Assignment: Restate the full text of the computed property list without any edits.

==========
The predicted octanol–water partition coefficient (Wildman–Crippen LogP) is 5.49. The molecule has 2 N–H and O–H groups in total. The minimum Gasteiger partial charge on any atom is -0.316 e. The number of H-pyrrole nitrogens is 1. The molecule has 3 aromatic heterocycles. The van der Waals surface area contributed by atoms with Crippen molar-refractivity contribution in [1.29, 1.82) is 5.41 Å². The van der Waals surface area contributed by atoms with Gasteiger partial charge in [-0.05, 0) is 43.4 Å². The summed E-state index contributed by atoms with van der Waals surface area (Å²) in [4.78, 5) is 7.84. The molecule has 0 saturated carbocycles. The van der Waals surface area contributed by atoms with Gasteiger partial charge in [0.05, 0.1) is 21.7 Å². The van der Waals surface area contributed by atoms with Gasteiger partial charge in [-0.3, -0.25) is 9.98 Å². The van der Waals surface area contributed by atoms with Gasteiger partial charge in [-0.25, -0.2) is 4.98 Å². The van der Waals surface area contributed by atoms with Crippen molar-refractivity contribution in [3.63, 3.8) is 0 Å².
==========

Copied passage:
The predicted octanol–water partition coefficient (Wildman–Crippen LogP) is 5.49. The molecule has 2 N–H and O–H groups in total. The minimum Gasteiger partial charge on any atom is -0.316 e. The number of H-pyrrole nitrogens is 1. The molecule has 3 aromatic heterocycles. The van der Waals surface area contributed by atoms with Crippen molar-refractivity contribution in [1.29, 1.82) is 5.41 Å². The van der Waals surface area contributed by atoms with Gasteiger partial charge in [-0.05, 0) is 43.4 Å². The summed E-state index contributed by atoms with van der Waals surface area (Å²) in [4.78, 5) is 7.84. The molecule has 0 saturated carbocycles. The van der Waals surface area contributed by atoms with Gasteiger partial charge in [0.05, 0.1) is 21.7 Å². The van der Waals surface area contributed by atoms with Gasteiger partial charge in [-0.3, -0.25) is 9.98 Å². The van der Waals surface area contributed by atoms with Gasteiger partial charge in [-0.25, -0.2) is 4.98 Å². The van der Waals surface area contributed by atoms with Crippen molar-refractivity contribution in [3.63, 3.8) is 0 Å².